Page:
Head: Risk Solutions Group
Medium to long-term sustainability will depend on the ability of businesses to manage volatile currencies and supply chain disruptions.
Africa is in a precarious position as the global COVID-19 pandemic escalates. At a macro-level, financial markets across the continent have been particularly hard hit due to heightened volatility and a deterioration in liquidity conditions across various asset classes.
The challenge is that this impacts every business across the value chain, which means it’s a critical factor when evaluating your risk management strategies.
The knock-on effects of global supply chain challenges
The disruption to global supply chains and trade has caused sizable knock-on effects in terms of how companies are thinking about cash management and liquidity.
Companies are already facing a myriad of issues and decisions in terms of the sustainability of their businesses, human capital, technology and relevance. With a looming global recession, companies are in a tailspin around all these factors.
Key considerations in the short-term are how companies will approach and formulate their risk management decisions.
It is going to be critical for companies and financial institutions to work together to navigate this crisis.
Foreign exchange, interest rates and commodity hedging considerations may take a back seat in this environment, as the focus is on short-term cash liquidity and funding requirements.
However, there are also considerations around the extreme financial market movements that we are seeing in oil prices and Emerging Market currencies.
The South African Rand and Nigerian Naira have been particularly hard hit. The South African Rand has traded as high as 19.35, its worse level ever and equates to a 28% depreciation against the USD since beginning of the year.
This is largely due to the COVID-19 pandemic and the sovereign downgrades by Moody’s and Fitch, resulting in a significant outflow from the SA Bond market.
Realities on the ground
The rapid deterioration in the local currency has added considerable pressure on import sectors in SA, as costs have blown out significantly, even though we benefit from lower oil prices.
The second-round effects of the pandemic on SA exports are still being calculated, however it is likely to also have some adverse impact in certain sectors given slowdown in the global economy.
Further north, Fitch downgraded Nigeria’s rating to B citing ‘aggravation of ongoing pressures on Nigeria's external finances following the recent slump in oil prices and the pandemic shock’.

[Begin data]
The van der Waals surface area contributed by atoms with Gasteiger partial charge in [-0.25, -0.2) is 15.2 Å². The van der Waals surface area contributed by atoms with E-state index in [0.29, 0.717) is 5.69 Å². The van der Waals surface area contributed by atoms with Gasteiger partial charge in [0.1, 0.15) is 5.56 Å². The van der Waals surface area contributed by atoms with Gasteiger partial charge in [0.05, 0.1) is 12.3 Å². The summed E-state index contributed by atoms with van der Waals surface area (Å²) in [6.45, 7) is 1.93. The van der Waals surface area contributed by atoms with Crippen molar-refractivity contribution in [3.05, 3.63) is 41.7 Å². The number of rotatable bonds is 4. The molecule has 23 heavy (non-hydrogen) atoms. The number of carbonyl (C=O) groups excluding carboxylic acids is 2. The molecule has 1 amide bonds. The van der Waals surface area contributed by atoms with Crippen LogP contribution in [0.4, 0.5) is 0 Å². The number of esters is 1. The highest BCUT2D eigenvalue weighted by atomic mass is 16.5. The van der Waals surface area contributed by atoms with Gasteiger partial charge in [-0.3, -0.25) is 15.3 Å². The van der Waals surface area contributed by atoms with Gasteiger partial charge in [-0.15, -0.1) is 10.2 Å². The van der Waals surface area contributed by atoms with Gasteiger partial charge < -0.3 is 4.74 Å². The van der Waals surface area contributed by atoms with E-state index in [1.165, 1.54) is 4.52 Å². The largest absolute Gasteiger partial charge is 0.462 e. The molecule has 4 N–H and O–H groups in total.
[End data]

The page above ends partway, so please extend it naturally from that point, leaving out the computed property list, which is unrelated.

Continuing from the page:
The Naira is at serious risk of further devaluation especially given that the budget was cut by 14% due to lower oil revenue.
The rest of the African continent will also be exposed to weak economic and fiscal conditions, rising costs, especially those countries with large USD denominated debt, and deteriorating trading environments due to global supply shocks.
It is prudent to understand the financial impact that arises from these conditions sooner rather than later in order to ensure medium to long-term sustainability.
Foreign exchange and commodities losses can have a significant impact on a company’s income statement and its ability to sustain day to day activities.
It’s critical to analyse all risk factors
Without any certainty on when the pandemic will end, companies should analyse all risk factors that will adversely affect their business in the coming weeks. It is critical to perform sensitivity analysis on all financial, liquidity and capital risks that will be impacted.
Companies must remain vigilant over their hedging portfolios in terms of both the impact of financial market dislocations and reviewing risk management policies and strategies.
This is unchartered territory and operating in it will be quite challenging for many companies.
You will need banking relationships that not only understand the local market and regulatory environment, but can also help you understand these dynamics and how they will affect or impact your business, particularly from a financial risk perspective.
For bankers, this means spending time on having an even deeper understanding of the client’s business and how the impact of the pandemic will affect it so that you can help them to develop and refine guidelines on how they can implement and execute risk management policies.
Bankers will also have to recommend how clients can shape their decision-making approach when thinking about managing financial risks, especially through this crisis.
Equally important in this environment, we also need to come up with tools to help companies to implement risk solutions in real time.
Work with your banking partner
There are financial risk nuances that a sound banking partner can assist a client with. For example, they can provide risk management solutions that offer more flexibility during periods of heightened volatility and uncertainty, while ensuring cash flow certainty.
Appropriate engagement with Regulators is crucial during this time given the nature of possible solutions, cash flow management and cognisance of financial market conditions.
We appreciate that every client is different in terms of their needs, decision-making approach and risk factors. Solutions are bespoke and targeted in terms of the client’s requirements and the markets they operate in.
Absa is spending more time educating clients on how to manage underlying credit exposures, how they can source liquidity and how to mitigate financial risk costs and make it more efficient for them in managing their balance sheets and income statements.
In so doing, we are helping clients to make informed decisions which invariably mitigate the potential financial risks they may face as they run their businesses.